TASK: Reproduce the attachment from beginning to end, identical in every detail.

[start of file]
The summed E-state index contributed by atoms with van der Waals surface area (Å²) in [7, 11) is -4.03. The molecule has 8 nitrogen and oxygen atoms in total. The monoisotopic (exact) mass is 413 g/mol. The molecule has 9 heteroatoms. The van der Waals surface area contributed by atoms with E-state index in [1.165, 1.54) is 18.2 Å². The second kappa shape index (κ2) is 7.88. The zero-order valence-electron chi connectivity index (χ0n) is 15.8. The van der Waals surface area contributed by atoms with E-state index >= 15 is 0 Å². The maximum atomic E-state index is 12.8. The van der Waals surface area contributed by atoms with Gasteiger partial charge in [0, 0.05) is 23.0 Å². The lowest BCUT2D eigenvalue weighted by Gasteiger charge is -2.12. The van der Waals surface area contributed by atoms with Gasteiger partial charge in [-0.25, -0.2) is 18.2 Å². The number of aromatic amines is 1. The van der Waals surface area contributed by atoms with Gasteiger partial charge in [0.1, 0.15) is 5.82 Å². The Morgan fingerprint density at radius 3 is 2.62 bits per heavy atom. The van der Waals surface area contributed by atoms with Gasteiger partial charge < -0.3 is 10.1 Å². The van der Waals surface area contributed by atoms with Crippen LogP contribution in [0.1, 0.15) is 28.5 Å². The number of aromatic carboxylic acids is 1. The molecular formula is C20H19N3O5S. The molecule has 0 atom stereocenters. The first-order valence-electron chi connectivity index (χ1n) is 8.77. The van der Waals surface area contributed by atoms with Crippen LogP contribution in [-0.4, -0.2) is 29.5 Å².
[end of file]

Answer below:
The summed E-state index contributed by atoms with van der Waals surface area (Å²) in [7, 11) is -4.03. The molecule has 8 nitrogen and oxygen atoms in total. The monoisotopic (exact) mass is 413 g/mol. The molecule has 9 heteroatoms. The van der Waals surface area contributed by atoms with E-state index in [1.165, 1.54) is 18.2 Å². The second kappa shape index (κ2) is 7.88. The zero-order valence-electron chi connectivity index (χ0n) is 15.8. The van der Waals surface area contributed by atoms with E-state index >= 15 is 0 Å². The maximum atomic E-state index is 12.8. The van der Waals surface area contributed by atoms with Gasteiger partial charge in [0, 0.05) is 23.0 Å². The lowest BCUT2D eigenvalue weighted by Gasteiger charge is -2.12. The van der Waals surface area contributed by atoms with Gasteiger partial charge in [-0.25, -0.2) is 18.2 Å². The number of aromatic amines is 1. The van der Waals surface area contributed by atoms with Gasteiger partial charge in [0.1, 0.15) is 5.82 Å². The Morgan fingerprint density at radius 3 is 2.62 bits per heavy atom. The van der Waals surface area contributed by atoms with Gasteiger partial charge < -0.3 is 10.1 Å². The van der Waals surface area contributed by atoms with Crippen LogP contribution in [0.1, 0.15) is 28.5 Å². The number of aromatic carboxylic acids is 1. The molecular formula is C20H19N3O5S. The molecule has 0 atom stereocenters. The first-order valence-electron chi connectivity index (χ1n) is 8.77. The van der Waals surface area contributed by atoms with Crippen LogP contribution in [-0.4, -0.2) is 29.5 Å².